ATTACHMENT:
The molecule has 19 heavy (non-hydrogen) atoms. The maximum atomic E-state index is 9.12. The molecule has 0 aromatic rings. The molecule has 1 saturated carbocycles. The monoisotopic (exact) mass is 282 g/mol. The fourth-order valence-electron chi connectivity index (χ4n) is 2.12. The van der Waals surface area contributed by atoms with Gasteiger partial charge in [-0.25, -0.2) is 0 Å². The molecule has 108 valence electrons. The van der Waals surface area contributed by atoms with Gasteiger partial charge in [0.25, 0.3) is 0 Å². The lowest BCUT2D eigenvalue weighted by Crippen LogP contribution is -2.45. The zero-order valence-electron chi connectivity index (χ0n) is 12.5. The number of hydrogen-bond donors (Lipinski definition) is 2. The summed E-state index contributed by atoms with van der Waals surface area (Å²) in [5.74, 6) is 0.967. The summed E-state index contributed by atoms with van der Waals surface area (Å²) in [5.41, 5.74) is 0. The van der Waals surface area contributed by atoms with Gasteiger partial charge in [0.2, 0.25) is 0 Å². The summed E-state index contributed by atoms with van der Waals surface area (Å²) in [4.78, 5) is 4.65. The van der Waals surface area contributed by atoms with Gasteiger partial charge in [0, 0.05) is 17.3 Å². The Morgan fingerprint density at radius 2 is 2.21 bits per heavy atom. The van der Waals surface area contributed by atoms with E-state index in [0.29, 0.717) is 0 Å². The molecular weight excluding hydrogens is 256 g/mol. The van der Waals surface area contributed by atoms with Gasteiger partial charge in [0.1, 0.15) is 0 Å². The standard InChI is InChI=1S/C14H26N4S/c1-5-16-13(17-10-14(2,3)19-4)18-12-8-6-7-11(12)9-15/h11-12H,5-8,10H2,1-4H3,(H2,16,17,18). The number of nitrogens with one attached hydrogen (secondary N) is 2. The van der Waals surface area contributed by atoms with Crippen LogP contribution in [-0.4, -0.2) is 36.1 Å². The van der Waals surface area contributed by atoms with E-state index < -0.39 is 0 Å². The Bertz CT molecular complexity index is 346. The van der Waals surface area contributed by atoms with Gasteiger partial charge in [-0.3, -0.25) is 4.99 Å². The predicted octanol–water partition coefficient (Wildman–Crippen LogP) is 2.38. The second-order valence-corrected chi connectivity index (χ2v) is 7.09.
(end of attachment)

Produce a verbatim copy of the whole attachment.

The molecule has 19 heavy (non-hydrogen) atoms. The maximum atomic E-state index is 9.12. The molecule has 0 aromatic rings. The molecule has 1 saturated carbocycles. The monoisotopic (exact) mass is 282 g/mol. The fourth-order valence-electron chi connectivity index (χ4n) is 2.12. The van der Waals surface area contributed by atoms with Gasteiger partial charge in [-0.25, -0.2) is 0 Å². The molecule has 108 valence electrons. The van der Waals surface area contributed by atoms with Gasteiger partial charge in [0.25, 0.3) is 0 Å². The lowest BCUT2D eigenvalue weighted by Crippen LogP contribution is -2.45. The zero-order valence-electron chi connectivity index (χ0n) is 12.5. The number of hydrogen-bond donors (Lipinski definition) is 2. The summed E-state index contributed by atoms with van der Waals surface area (Å²) in [5.74, 6) is 0.967. The summed E-state index contributed by atoms with van der Waals surface area (Å²) in [5.41, 5.74) is 0. The van der Waals surface area contributed by atoms with Gasteiger partial charge in [0.2, 0.25) is 0 Å². The summed E-state index contributed by atoms with van der Waals surface area (Å²) in [4.78, 5) is 4.65. The van der Waals surface area contributed by atoms with Gasteiger partial charge in [0, 0.05) is 17.3 Å². The Morgan fingerprint density at radius 2 is 2.21 bits per heavy atom. The van der Waals surface area contributed by atoms with E-state index in [0.29, 0.717) is 0 Å². The molecular weight excluding hydrogens is 256 g/mol. The van der Waals surface area contributed by atoms with Gasteiger partial charge in [0.1, 0.15) is 0 Å². The standard InChI is InChI=1S/C14H26N4S/c1-5-16-13(17-10-14(2,3)19-4)18-12-8-6-7-11(12)9-15/h11-12H,5-8,10H2,1-4H3,(H2,16,17,18). The number of nitrogens with one attached hydrogen (secondary N) is 2. The van der Waals surface area contributed by atoms with Crippen LogP contribution in [-0.4, -0.2) is 36.1 Å². The van der Waals surface area contributed by atoms with E-state index < -0.39 is 0 Å². The Bertz CT molecular complexity index is 346. The van der Waals surface area contributed by atoms with Gasteiger partial charge in [-0.3, -0.25) is 4.99 Å². The predicted octanol–water partition coefficient (Wildman–Crippen LogP) is 2.38. The second-order valence-corrected chi connectivity index (χ2v) is 7.09.